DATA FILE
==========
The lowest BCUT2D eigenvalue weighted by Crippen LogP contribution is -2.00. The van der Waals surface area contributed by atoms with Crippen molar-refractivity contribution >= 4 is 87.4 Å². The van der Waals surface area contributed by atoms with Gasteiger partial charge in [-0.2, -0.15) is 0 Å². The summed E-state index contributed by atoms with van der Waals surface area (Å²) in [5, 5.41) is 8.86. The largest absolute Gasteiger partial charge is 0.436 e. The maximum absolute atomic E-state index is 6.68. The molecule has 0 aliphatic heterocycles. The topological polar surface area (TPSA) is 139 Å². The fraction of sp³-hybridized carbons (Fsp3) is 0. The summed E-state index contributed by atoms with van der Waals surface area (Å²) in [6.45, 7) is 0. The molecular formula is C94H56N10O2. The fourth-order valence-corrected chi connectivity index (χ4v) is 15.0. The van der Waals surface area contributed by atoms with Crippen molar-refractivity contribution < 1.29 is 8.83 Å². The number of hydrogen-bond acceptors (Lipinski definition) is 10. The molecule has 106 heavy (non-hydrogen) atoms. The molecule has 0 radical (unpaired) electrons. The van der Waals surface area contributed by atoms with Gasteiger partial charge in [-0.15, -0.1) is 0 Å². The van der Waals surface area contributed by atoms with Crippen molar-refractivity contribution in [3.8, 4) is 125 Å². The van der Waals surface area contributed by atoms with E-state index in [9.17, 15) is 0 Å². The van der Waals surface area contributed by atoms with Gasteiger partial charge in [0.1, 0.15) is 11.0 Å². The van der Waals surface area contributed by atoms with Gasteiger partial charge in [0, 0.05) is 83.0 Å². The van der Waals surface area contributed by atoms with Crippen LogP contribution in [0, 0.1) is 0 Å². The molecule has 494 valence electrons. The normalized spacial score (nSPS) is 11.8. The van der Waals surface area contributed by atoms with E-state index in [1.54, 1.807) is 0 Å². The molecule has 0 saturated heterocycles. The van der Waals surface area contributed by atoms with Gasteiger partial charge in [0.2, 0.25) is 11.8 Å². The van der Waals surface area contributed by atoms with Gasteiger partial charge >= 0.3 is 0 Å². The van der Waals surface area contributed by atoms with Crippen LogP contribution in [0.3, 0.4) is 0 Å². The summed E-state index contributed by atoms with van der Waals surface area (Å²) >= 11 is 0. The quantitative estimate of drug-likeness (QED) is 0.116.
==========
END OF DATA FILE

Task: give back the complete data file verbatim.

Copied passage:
The lowest BCUT2D eigenvalue weighted by Crippen LogP contribution is -2.00. The van der Waals surface area contributed by atoms with Crippen molar-refractivity contribution >= 4 is 87.4 Å². The van der Waals surface area contributed by atoms with Gasteiger partial charge in [-0.2, -0.15) is 0 Å². The summed E-state index contributed by atoms with van der Waals surface area (Å²) in [5, 5.41) is 8.86. The largest absolute Gasteiger partial charge is 0.436 e. The maximum absolute atomic E-state index is 6.68. The molecule has 0 aliphatic heterocycles. The topological polar surface area (TPSA) is 139 Å². The fraction of sp³-hybridized carbons (Fsp3) is 0. The summed E-state index contributed by atoms with van der Waals surface area (Å²) in [6.45, 7) is 0. The molecular formula is C94H56N10O2. The fourth-order valence-corrected chi connectivity index (χ4v) is 15.0. The van der Waals surface area contributed by atoms with Crippen molar-refractivity contribution < 1.29 is 8.83 Å². The number of hydrogen-bond acceptors (Lipinski definition) is 10. The molecule has 106 heavy (non-hydrogen) atoms. The molecule has 0 radical (unpaired) electrons. The van der Waals surface area contributed by atoms with Gasteiger partial charge in [-0.15, -0.1) is 0 Å². The van der Waals surface area contributed by atoms with Crippen molar-refractivity contribution in [3.8, 4) is 125 Å². The van der Waals surface area contributed by atoms with E-state index in [9.17, 15) is 0 Å². The van der Waals surface area contributed by atoms with Gasteiger partial charge in [0.1, 0.15) is 11.0 Å². The van der Waals surface area contributed by atoms with Gasteiger partial charge in [0, 0.05) is 83.0 Å². The van der Waals surface area contributed by atoms with Crippen LogP contribution in [0, 0.1) is 0 Å². The molecule has 494 valence electrons. The normalized spacial score (nSPS) is 11.8. The van der Waals surface area contributed by atoms with E-state index in [1.54, 1.807) is 0 Å². The molecule has 0 saturated heterocycles. The van der Waals surface area contributed by atoms with Gasteiger partial charge in [0.2, 0.25) is 11.8 Å². The van der Waals surface area contributed by atoms with Gasteiger partial charge >= 0.3 is 0 Å². The van der Waals surface area contributed by atoms with Crippen LogP contribution in [0.3, 0.4) is 0 Å². The summed E-state index contributed by atoms with van der Waals surface area (Å²) >= 11 is 0. The quantitative estimate of drug-likeness (QED) is 0.116.